Molestation Allegations Mandate IMF Changes
by Paul Springer
The International Monetary Fund was already busy with little problems like trying to keep a straight face about China’s currency policies. But now the organization is at the center of a media maelstrom over accusations that IMF Managing Director Dominique Strauss-Kahn sexually assaulted a maid in a New York hotel.
“The Euro fell half a cent to $1.4063 when Asian markets opened on Monday – a six-week low against the dollar – reflecting concerns about the impact the arrest could have on the bailout talks,” according to the BBC.
Strauss-Kahn pleaded not guilty to attempted rape charges, according to an account in The Australian that said a judge in a Manhattan criminal court denied bail and sent the accused off to Rikers Island pending a hearing later in the week.
Strauss-Kahn lawyered up with attorneys including Benjamin Brafman, who has variously represented Michael Jackson and “P. Diddy” Sean Combs.
The accusation comes at a time when Strauss-Kahn was deemed a likely Socialist party candidate in France’s presidential election next year.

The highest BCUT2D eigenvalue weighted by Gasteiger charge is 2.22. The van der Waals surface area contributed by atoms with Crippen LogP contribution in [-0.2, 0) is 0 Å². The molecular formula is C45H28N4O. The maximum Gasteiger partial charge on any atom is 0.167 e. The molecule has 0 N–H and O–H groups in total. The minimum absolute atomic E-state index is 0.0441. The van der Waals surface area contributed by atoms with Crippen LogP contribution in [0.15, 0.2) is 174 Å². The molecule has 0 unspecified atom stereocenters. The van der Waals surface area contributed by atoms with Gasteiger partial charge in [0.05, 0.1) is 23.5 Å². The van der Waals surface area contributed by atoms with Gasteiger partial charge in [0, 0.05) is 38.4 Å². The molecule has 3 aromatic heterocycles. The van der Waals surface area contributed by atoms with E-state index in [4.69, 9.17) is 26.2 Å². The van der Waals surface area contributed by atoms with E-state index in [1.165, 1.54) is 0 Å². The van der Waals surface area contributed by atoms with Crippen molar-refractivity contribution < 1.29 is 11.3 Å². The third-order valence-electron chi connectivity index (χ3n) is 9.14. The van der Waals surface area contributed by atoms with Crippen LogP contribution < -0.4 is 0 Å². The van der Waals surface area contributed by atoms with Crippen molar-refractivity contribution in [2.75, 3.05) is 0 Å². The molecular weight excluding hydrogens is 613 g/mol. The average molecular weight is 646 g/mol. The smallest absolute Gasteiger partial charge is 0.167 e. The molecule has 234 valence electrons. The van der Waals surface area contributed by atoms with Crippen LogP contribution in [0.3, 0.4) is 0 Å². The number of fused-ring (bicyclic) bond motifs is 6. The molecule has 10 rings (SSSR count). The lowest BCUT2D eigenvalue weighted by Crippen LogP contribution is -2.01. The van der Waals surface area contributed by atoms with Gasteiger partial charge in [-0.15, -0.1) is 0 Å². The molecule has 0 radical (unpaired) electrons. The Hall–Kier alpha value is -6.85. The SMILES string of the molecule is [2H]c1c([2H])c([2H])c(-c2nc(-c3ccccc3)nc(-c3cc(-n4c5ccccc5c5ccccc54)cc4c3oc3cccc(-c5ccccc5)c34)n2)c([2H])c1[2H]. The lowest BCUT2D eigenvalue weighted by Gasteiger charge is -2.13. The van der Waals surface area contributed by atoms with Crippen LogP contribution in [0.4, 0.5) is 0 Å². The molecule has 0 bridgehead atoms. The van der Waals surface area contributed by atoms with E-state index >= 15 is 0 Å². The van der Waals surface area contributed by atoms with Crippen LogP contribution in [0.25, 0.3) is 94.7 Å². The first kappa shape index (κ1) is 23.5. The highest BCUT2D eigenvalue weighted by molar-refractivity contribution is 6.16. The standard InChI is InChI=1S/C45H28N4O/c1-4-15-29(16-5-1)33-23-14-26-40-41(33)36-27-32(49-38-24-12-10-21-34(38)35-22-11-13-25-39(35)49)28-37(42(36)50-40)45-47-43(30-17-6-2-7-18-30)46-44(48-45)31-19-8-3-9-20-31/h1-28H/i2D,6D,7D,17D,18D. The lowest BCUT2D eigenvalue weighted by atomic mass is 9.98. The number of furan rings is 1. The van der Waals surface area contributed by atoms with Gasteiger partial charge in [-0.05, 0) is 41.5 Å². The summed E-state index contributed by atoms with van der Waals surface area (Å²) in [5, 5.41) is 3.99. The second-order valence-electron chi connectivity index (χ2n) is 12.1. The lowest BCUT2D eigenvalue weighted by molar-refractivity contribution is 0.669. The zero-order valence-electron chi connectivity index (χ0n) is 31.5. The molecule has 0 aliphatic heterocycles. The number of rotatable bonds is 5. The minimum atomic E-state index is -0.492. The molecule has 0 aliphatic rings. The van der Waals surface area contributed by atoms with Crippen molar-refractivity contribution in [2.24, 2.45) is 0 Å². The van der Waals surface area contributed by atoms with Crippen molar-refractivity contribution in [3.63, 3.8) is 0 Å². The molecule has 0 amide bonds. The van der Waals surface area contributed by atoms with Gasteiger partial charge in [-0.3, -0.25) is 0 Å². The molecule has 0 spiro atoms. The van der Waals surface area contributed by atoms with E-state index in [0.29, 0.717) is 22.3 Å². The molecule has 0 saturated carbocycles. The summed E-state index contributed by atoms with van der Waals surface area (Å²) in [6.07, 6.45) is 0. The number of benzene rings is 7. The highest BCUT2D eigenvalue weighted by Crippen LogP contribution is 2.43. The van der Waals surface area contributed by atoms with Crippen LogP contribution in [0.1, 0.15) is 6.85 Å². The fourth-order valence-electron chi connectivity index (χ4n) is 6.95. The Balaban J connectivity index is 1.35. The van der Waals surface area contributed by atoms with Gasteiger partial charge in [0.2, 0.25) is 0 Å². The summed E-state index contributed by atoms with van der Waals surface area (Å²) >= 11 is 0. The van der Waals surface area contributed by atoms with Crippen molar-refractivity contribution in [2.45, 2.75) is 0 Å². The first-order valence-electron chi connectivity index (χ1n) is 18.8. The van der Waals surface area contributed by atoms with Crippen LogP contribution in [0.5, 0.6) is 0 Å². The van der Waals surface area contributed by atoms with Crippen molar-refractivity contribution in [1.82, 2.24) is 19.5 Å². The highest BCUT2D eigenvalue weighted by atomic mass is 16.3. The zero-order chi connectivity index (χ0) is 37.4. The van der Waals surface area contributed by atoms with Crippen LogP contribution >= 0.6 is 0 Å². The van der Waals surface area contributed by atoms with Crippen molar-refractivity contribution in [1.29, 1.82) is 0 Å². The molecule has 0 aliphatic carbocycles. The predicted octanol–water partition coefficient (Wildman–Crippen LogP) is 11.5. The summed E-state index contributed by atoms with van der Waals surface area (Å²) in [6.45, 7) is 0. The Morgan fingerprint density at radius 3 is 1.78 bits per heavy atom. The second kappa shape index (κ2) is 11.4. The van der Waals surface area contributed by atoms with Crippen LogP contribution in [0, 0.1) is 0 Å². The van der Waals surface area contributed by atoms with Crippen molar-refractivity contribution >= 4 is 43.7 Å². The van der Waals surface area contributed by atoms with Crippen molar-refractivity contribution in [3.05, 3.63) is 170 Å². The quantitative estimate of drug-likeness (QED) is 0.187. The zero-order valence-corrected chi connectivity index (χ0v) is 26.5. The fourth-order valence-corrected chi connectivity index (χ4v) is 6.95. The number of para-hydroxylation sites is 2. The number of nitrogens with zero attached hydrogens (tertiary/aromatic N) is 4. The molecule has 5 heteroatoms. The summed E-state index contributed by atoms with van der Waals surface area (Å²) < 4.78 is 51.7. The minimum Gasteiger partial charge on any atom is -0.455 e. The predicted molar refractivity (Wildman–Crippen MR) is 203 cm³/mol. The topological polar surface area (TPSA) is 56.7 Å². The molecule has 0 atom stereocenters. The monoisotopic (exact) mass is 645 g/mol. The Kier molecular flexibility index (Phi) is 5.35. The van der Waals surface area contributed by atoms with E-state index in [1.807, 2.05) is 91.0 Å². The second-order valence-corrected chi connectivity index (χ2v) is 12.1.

The IMF said in a statement that First Deputy Managing Director John Lipsky serves as acting managing director whenever the official managing director is not in Washington, D.C.
While the charges made for sensational headlines, Strauss-Kahn will not be the only one affected if he does not resume his responsibilities with the IMF. The possibility that Strauss-Kahn would end his work with the IMF and run for president already had people wondering about who might replace him at the IMF.
Strauss-Kahn has changed the balance of power at the IMF, Reuters said:
Since Strauss-Kahn’s selection in 2007 as managing director, there has been a major shift within the International Monetary Fund that has elevated China to No. 3 in voting power and given countries such as India, Russia and Brazil a greater voice.
Now speculation has arisen over possible replacements at the IMF, where some say a non-European could take the helm, continuing the trend toward empowerment of emerging nations.
“Among those being mentioned as possible successors to Strauss-Kahn are Kemal Dervis, a former finance minister for Turkey who is now at the Brookings Institution, and Mohammad El-Erian, an Egyptian who heads the giant Pimco bond fund,” the Associated Press said.
A change in top management could be challenging for the IMF, whose many problematic debt situations include Portugal, Greece and Ireland.
A sudden change brings just the kind of uncertainty no one likes. Still, The Telegraph provides a strong argument that a dramatic change may not be something to fear: “To the contrary, it might even bring about a rethink of the currently doomed strategy of throwing good money after bad.”
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